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New Critical Perspectives on Franco-Irish Relations


Edited By Anne Goarzin

This collection of critical essays proposes new and original readings of the relationship between French and Irish literature and culture. It seeks to re-evaluate, deconstruct and question artistic productions and cultural phenomena while pointing to the potential for comparative analysis between the two countries. The volume covers the French wine tradition, the Irish rebellion and the weight of religious and cultural tradition in both countries, seeking to examine these familiar topics from unconventional perspectives. Some contributors offer readings of established figures in Irish and French literature, from Flann O’Brien to Albert Camus; others highlight writers who have been left outside the critical frame, including Sydney Owenson, Jean Giono and Katherine Cecil Thurston. Finally, the volume explores areas such as sport, education, justice and alternative religious practices, generating unexpected and thought-provoking cultural connections between France and Ireland.
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From Politics to Deviance: The Gender of Violence at the Height of The Troubles


The participation of women in political movements that are characterized in part by their violent actions raises fundamental questions in the field of gender studies and social sciences. Their presence in hard-line, often left-wing political movements in Northern Ireland, France, South America or Palestine has raised academic interest in the study of gender and deviance.1 The sexual division of labour and social spaces on the one hand, and the stereotypical binary characteristics attributed to the masculine and the feminine on the other, are among the issues challenged by women taking part in political and military activism and/or endorsing violent actions. Women’s ‘deviance’ and its reception on multiple levels raise questions of power and agency, hierarchy and gender difference, making this a particularly rich subject for feminists.2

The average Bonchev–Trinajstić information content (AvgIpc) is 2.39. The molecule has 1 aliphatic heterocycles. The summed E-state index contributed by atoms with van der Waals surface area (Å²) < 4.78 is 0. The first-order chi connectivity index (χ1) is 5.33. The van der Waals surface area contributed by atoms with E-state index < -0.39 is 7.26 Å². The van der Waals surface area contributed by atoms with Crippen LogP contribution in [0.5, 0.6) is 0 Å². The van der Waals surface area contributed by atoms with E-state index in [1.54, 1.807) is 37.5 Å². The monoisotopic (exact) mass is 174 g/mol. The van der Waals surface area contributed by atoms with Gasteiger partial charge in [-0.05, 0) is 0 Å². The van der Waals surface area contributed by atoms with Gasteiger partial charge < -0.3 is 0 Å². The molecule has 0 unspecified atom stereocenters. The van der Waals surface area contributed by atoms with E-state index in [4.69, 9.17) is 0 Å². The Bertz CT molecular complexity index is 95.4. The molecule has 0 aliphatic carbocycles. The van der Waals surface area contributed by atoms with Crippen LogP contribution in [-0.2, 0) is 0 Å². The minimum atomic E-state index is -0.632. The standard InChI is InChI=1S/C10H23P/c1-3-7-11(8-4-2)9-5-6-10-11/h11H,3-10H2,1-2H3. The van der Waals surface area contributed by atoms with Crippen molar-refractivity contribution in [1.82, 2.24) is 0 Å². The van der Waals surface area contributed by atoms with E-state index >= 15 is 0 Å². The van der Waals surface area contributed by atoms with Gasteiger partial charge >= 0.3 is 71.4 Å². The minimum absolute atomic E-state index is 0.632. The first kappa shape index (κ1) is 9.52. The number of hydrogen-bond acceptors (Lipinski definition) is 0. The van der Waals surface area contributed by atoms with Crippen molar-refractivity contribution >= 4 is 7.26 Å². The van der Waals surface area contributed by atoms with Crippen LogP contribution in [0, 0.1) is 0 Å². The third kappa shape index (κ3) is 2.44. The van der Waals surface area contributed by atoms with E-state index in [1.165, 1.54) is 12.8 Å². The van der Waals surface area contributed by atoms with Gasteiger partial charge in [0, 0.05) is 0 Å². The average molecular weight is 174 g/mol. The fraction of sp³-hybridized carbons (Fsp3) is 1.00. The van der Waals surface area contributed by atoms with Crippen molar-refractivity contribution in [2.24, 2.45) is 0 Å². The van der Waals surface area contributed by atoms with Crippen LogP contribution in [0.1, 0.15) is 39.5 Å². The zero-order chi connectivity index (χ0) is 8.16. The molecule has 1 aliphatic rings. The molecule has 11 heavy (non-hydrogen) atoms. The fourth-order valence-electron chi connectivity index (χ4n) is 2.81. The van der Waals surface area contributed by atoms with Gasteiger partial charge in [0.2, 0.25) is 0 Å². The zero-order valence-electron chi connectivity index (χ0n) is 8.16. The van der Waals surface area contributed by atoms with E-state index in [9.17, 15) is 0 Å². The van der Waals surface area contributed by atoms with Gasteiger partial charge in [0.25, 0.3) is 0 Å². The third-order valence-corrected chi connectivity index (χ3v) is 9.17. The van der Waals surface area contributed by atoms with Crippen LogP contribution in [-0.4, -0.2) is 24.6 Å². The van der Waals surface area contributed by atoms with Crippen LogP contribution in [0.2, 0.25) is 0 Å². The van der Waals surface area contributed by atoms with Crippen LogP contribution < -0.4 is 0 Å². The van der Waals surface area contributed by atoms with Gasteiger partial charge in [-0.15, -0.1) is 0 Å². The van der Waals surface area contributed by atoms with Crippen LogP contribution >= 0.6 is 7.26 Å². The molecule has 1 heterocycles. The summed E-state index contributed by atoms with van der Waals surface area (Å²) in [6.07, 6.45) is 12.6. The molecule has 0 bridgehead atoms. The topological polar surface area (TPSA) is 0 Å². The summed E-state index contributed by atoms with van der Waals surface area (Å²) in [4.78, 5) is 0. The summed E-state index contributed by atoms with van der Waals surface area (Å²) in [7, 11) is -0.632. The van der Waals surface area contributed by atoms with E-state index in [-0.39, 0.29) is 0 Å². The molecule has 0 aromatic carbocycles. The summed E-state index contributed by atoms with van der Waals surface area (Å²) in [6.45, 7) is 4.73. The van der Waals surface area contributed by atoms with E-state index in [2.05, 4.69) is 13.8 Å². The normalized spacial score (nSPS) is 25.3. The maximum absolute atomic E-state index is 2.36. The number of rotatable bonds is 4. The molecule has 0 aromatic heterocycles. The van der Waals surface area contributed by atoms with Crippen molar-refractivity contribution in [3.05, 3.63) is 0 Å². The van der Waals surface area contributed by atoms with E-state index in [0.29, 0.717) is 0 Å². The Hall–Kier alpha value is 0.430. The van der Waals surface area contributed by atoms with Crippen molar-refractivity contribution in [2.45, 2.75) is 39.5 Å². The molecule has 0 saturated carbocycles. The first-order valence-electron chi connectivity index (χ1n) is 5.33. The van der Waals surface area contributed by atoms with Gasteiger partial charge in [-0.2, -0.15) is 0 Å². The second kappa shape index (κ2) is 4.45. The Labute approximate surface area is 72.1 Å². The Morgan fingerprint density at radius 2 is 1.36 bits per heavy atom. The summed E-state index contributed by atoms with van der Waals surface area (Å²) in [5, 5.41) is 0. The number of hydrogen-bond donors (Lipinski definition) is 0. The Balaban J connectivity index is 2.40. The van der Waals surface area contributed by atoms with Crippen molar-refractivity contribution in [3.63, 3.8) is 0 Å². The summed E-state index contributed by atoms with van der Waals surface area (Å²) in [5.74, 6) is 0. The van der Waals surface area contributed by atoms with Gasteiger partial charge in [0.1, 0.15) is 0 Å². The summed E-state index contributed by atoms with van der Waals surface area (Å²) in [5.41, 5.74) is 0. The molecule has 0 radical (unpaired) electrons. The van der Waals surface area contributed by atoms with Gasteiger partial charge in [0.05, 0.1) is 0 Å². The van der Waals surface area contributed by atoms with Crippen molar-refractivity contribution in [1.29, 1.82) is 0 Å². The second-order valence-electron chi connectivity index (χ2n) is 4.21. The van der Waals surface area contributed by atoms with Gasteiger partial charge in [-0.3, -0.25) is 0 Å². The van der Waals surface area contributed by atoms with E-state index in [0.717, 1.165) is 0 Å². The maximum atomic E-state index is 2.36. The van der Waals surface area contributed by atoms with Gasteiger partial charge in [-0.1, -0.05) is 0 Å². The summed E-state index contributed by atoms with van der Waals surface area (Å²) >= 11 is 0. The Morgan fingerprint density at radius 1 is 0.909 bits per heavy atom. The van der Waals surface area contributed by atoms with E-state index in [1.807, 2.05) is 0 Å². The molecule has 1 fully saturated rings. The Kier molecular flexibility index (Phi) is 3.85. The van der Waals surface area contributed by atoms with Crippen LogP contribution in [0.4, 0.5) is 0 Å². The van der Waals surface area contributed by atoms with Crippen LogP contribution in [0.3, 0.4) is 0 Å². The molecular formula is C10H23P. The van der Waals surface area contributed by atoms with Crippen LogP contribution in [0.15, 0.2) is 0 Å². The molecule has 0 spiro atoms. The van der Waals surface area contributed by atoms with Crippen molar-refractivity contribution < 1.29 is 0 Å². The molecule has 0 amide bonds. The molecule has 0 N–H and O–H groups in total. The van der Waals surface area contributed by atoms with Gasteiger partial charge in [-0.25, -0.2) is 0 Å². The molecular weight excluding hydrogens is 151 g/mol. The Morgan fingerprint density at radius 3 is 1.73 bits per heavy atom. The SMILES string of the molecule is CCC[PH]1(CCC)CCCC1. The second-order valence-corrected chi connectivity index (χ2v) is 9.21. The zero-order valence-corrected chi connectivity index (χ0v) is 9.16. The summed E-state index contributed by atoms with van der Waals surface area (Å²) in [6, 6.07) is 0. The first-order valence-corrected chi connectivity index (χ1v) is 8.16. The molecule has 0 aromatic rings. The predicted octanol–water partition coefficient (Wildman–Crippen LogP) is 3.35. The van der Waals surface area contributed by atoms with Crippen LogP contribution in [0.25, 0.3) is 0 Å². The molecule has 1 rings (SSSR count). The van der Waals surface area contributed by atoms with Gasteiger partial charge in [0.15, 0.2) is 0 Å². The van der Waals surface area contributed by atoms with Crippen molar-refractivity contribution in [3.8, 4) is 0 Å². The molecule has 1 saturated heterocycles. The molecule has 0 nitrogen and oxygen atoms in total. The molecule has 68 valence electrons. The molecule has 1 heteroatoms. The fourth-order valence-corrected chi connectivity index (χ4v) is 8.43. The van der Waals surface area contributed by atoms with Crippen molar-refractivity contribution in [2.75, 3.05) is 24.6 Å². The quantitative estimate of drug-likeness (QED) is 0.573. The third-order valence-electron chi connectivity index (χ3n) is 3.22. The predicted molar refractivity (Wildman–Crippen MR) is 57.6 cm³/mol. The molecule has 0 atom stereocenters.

Due to their activity on the margin of legality, the role of women in paramilitary movements in Northern Ireland has been difficult to research from a sociological perspective. Most approaches have involved a retracing ← 199 | 200 → of the trajectories of women who engage in paramilitary activity as well as analysis of the effect of such commitment on their social role, individual and communal identity, and perception of self.3 However, as Maritza Felices-Luna points out, while most of the work on the subject has focused on the ‘causes’ or the ‘normality’ of women’s engagement, there has been no sociological analysis of their participation and contribution as actors in military and violent activities.4 Because the prisons came to occupy a central place...

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